sincerely,
dianne martin

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Cherish - posted on 06/09/2010

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Our now 7 yr. old was diagnosed at my 6mos. pregnancy exam with bilateral clubfoot. When he was born, the bottoms of his feet faced his bottom. He was casted at 3 days old for at least 8 wks. This continued off and on until he was 8 mos. when he had his first surgery. He was a late walker...actually pulled himself up to stand for the 1st time the night before his 1st surgeries. Boy did we feel like we were taking his legs right out from under him!! When he started walking at 14 mos., I just bawled and laughed. We had waited longer for him to walk than we had for him to be born...and he was 2 weeks overdue, LOL! He had his second set of surgeries at almost 2, and more castings after that. He's always loved going on walks, so that was what we did. Almost every night, sometimes for miles. We'd leave it up to him how long he wanted to go. He hadn't any phys. therapy until age 5, mostly because we were concerned with his balance (due to tightness in his ankles) and he didn't walk down stairs with alternating feet. All told he has had 8 surgeries (if you count knocking him out for cast changes-post-op-and pin removal), 28 weeks of casts, and 14 weeks (2x a week) of therapy. We have found him an absoluely fabulous dr. who has children similar in age. He has been as proactive as we could hope...no "let's wait and see" stuff. His goal and ours has always been #1. We want him able to walk when he is ready to try, and #2. We want him to have a fighting chance of keeping up with other boys his own age. So far, this is exactly what has happened. There might be more surgeries in the future, especially if he goes thru some crazy growth spurts, but the only evidence that he has ever had a problem is his skinny legs (we can also blame this on Daddy's genes, LOL!) and scars. He still doesn't come down on his heels like he should, but with our summer activity level and phys. therapy again in the winter, we are confident that he will excel. Thank you ladies, for your continuing words of encouragment.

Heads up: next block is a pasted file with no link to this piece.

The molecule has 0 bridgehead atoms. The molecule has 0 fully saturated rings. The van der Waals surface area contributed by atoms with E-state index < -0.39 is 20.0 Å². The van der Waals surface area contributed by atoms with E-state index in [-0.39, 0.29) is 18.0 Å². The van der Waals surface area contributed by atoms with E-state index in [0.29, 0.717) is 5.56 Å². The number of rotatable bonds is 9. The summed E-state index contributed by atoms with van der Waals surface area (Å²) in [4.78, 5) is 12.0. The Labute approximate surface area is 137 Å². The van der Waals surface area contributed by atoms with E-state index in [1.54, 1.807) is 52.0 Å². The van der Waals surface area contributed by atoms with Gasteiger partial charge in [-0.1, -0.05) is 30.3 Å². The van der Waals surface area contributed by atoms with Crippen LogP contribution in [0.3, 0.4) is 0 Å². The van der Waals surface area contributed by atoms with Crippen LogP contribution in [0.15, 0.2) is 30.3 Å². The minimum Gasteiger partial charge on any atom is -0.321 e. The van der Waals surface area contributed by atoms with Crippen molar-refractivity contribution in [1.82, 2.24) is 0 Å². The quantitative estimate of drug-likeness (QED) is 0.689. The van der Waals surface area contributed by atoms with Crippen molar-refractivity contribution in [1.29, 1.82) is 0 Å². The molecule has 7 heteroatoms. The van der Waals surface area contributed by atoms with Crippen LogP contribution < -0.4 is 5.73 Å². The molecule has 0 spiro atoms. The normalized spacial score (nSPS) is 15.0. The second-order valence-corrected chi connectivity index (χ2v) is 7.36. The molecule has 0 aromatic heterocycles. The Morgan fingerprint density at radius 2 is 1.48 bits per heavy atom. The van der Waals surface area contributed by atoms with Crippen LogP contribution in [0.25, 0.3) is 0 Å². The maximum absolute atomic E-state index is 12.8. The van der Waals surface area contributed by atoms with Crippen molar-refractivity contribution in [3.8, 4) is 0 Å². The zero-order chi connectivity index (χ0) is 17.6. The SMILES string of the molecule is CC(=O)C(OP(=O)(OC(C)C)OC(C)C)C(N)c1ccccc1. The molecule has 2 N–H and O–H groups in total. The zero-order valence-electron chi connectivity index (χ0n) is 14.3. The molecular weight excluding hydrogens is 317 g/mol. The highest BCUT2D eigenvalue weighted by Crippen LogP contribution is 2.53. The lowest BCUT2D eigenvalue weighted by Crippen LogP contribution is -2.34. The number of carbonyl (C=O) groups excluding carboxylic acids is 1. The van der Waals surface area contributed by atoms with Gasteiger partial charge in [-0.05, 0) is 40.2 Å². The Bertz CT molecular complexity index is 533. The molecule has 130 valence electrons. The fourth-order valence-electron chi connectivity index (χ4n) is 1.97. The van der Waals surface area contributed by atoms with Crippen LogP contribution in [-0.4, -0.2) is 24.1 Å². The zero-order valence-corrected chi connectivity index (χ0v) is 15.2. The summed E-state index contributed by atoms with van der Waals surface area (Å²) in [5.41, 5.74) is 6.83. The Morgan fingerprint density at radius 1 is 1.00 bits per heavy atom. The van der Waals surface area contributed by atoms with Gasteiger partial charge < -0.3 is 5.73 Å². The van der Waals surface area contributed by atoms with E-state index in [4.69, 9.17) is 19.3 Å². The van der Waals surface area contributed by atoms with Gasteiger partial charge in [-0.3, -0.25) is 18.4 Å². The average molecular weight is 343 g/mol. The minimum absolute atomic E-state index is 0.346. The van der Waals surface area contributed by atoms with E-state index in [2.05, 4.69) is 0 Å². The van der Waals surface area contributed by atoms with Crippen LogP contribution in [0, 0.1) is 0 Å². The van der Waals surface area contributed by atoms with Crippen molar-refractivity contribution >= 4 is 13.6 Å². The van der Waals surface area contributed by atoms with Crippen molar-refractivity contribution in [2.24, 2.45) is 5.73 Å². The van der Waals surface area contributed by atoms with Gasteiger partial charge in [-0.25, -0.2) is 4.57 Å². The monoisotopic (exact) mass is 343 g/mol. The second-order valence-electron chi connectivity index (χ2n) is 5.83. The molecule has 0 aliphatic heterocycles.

Jan - posted on 10/08/2009

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Wow Dianne, your story almost mirrors mine. Adam is now 19 years old. He too was born with bilateral talipes (very acute). He had several ops, peidro boots, calipers, night splints...the list goes on. But Adam went on to play rugby, football, he even became a brown belt (3 tag) in karate, something we thought he'd never achieve when I gave birth to him!! His latest sport is boxing. Adam does still have problems with his feet but we cope when they arise & he is still smiling!! All the best. x